What is the best aluminum for heat sink?

John Larkin wrote:


Good idea--optics people know all sorts of magic tricks like that.
Thanks.
James Arthur
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John Larkin wrote:

I wonder if my uncle (recently retired old-school watchmaker) remembers. They had to produce two identical cubes such that any two surfaces would match in size/shape with detectable (by hand) stiction... using files and scrapers.
Clifford Heath.
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In the machinery lab, first semester, we had to make two pieces out of a steel rectangle, that would fit each other, like a male and female, like that: _________ | | | | \ / \ / \_____/ Then we had to make a nut and a screw that would screw into each other, from a cube of steel (nut) and a bar (screw). You were free to use any tool you liked, and the professor and his assistant would show you how to hold them, use them right, etc. You'd have to ask special permission to use the electric reciprocating saw, because freshmen had regularly broken the blade
--
Tzortzakakis Dimitrios
major in electrical engineering
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wrote:

I made a power supply (amplifier actually) for a Piezo stack that drove a tool head on a lathe at 20 - 20,000 Hz.
It could take a mounted round pin on the lathe, and cut it into a square pin with a pyramidal nose while the lathe spun at several hundred rpm.
It was used to cut contact lenses for thoroughbred horses. They were about one inch in diameter without the need for further optical polishing.
http://www.precitech.com /
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SuspendedInGaffa wrote:

Very cool stuff.
Cheers, James Arthur
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Eeyore wrote:

<http://www.onsemi.com/pub/Collateral/AN1040-D.PDF
--
W
. | ,. w , "Some people are alive only because
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Yes, that's the right AN. Great reading. Thanks.
--
John English


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All aluminum alloys have approximately the same conductivity (thermal and electrical). Pure aluminum (1199 is the purest) is maybe 20% higher conductivity than 356, 6061, 7075, etc.
Tim
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Addendum: all metallic alloys have higher resistivity (thermal and electrical) than either pure metal. For instance, sterling silver is more resistive than either silver or copper. I suppose aluminum alloys are fairly surprising in that regard, as they are still fairly conductive.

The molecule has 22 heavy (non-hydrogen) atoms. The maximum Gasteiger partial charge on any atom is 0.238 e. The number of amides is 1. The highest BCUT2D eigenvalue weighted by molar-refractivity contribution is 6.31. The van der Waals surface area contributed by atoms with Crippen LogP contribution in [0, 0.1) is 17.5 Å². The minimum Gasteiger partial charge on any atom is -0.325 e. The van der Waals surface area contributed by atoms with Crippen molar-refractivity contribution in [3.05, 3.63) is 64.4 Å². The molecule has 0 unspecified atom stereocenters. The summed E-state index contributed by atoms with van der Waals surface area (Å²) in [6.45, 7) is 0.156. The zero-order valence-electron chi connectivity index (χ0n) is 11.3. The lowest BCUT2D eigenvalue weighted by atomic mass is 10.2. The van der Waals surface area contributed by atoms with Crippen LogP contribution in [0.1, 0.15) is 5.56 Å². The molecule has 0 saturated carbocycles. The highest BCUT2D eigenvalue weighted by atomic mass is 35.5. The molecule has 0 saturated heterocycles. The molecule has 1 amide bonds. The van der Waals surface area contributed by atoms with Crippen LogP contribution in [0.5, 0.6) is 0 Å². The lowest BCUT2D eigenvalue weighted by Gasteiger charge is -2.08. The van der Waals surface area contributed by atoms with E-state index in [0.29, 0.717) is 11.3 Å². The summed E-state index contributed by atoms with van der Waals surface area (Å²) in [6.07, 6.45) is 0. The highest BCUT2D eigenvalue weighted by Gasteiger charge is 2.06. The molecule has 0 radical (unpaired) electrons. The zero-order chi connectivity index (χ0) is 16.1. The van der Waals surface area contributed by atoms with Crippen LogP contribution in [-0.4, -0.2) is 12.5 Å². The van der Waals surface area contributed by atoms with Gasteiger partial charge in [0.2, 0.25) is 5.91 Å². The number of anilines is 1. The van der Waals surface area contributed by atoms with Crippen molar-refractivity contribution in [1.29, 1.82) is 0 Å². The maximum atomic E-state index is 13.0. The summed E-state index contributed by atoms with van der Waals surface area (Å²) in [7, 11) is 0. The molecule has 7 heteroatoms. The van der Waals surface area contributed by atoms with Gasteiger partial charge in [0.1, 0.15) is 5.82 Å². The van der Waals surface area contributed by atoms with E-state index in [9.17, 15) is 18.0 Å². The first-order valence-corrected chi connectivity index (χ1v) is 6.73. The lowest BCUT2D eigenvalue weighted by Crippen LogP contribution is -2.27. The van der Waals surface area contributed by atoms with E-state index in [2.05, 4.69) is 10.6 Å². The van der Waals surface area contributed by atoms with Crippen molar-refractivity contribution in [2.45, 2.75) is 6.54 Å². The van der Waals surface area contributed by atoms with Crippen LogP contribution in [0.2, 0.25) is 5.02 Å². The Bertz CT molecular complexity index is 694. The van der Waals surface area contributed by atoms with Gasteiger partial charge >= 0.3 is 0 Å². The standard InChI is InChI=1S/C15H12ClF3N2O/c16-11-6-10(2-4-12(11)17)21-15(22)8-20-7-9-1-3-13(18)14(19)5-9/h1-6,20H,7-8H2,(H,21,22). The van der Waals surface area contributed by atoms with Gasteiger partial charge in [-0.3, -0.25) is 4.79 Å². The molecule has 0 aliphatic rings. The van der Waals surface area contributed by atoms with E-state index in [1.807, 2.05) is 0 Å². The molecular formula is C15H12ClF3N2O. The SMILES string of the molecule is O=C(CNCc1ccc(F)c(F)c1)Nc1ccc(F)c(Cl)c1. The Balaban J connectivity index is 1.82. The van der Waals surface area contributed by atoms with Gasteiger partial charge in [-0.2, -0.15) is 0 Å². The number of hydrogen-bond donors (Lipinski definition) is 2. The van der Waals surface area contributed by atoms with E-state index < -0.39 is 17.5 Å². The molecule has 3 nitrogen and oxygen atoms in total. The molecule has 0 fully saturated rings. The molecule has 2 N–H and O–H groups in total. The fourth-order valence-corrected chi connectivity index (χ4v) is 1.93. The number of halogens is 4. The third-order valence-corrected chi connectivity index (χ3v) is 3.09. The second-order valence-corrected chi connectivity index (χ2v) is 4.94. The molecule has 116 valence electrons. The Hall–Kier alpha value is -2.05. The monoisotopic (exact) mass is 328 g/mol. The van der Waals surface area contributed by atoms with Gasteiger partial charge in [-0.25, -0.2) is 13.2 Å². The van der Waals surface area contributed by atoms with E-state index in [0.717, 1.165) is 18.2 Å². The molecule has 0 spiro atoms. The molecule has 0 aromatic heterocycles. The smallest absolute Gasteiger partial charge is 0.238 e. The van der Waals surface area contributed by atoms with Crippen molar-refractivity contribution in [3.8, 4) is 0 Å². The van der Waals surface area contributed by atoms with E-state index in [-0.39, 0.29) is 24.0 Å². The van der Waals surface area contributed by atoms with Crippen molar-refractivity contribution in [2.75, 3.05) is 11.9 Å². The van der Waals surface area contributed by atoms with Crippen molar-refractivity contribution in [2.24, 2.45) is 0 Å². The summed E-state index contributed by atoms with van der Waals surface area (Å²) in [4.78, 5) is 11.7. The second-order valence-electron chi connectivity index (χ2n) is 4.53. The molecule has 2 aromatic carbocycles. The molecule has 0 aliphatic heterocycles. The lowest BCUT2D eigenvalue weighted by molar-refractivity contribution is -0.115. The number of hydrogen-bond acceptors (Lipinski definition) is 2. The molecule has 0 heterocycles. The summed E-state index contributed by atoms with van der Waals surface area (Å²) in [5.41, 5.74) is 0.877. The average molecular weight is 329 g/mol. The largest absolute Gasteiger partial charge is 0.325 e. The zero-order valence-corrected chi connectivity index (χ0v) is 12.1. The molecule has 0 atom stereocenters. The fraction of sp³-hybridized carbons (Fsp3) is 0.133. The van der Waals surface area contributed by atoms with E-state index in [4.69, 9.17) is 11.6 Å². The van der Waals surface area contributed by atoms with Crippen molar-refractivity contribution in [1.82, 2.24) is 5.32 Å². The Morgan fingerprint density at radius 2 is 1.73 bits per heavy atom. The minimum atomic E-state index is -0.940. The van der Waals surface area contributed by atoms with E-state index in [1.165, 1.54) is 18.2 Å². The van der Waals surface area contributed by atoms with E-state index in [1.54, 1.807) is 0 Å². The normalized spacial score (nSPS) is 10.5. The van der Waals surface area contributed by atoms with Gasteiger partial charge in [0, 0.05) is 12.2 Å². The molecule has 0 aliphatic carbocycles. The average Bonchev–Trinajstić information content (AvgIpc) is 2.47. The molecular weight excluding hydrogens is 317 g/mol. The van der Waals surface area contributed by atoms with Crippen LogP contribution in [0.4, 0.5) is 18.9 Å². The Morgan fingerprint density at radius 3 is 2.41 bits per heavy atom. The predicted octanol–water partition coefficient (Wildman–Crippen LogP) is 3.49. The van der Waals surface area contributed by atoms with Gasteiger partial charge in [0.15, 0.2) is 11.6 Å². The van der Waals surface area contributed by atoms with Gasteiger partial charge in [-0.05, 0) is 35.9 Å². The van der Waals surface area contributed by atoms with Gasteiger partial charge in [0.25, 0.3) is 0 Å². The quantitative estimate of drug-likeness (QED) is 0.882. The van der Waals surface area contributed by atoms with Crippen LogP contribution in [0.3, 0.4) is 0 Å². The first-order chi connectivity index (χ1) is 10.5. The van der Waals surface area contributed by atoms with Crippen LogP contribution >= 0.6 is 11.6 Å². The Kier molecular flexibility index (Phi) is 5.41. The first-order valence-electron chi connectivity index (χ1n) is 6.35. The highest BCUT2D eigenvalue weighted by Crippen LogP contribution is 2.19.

Tim
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On Mon, 4 May 2009 22:30:06 -0700 (PDT), Tim Williams

Better look again. Even Al suffers a hit, once the lattice, she is split.
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Well except for super conductors where some alloys are better.
George H.
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On Mon, 4 May 2009 22:25:07 -0700 (PDT), Tim Williams

Actually, I found it to vary quite a bit. Pure being best.
Copper is the one that I found remains the same, regardless of how wrought, and well into some alloys.
Regular 6061 T6 is 21% lower than pure Al in thermal speak.
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Usual Suspect wrote:

Do you have a choice ? If so, the alloy with the best thermal conductivity.
Graham
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On Tue, 05 May 2009 10:51:57 +0100, Eeyore wrote:

Isn't that exactly what he's asking?
Thanks, Rich
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copper is better. aluminium is cheaper. pure is better than alloy.
the less gap you get at each join the better, so a flat mirror finish on all surfaces is is ideal.
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copper is better. aluminium is cheaper. pure is better than alloy.
the less gap you get at each join the better, so a flat mirror finish on all surfaces is good.
Metal is much much better than heatsink paste so if you can solder or weld the spacer to the heatsink (with the apropriate solder and tools) so much the better.
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'Ya know, if you can clamp the assembly quite tightly (or even apply some persuation as a part of assembly), you could use pure aluminum to fill the space, no grease. It's soft stuff, about like lead. Oh, and use springy washers too, I suppose...
Tim
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wrote:

The best aluminum is copper!
After that, check the thermal conductivity of various alloys. They can vary a lot.
And make the spacer big to spread the heat laterally.
John
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wrote:

Yup, like this:
ftp://jjlarkin.lmi.net/Amp.jpg
The shiny things are copper heat spreaders, nickel plated. I did one DSRD-based [1] HV pulser that was built on a gold-plated copper block, water cooled; it looked great. You can get a peek of it here:
http://www.highlandtechnology.com/DSS/T220DS.html
John
[1] drift step-recovery diode
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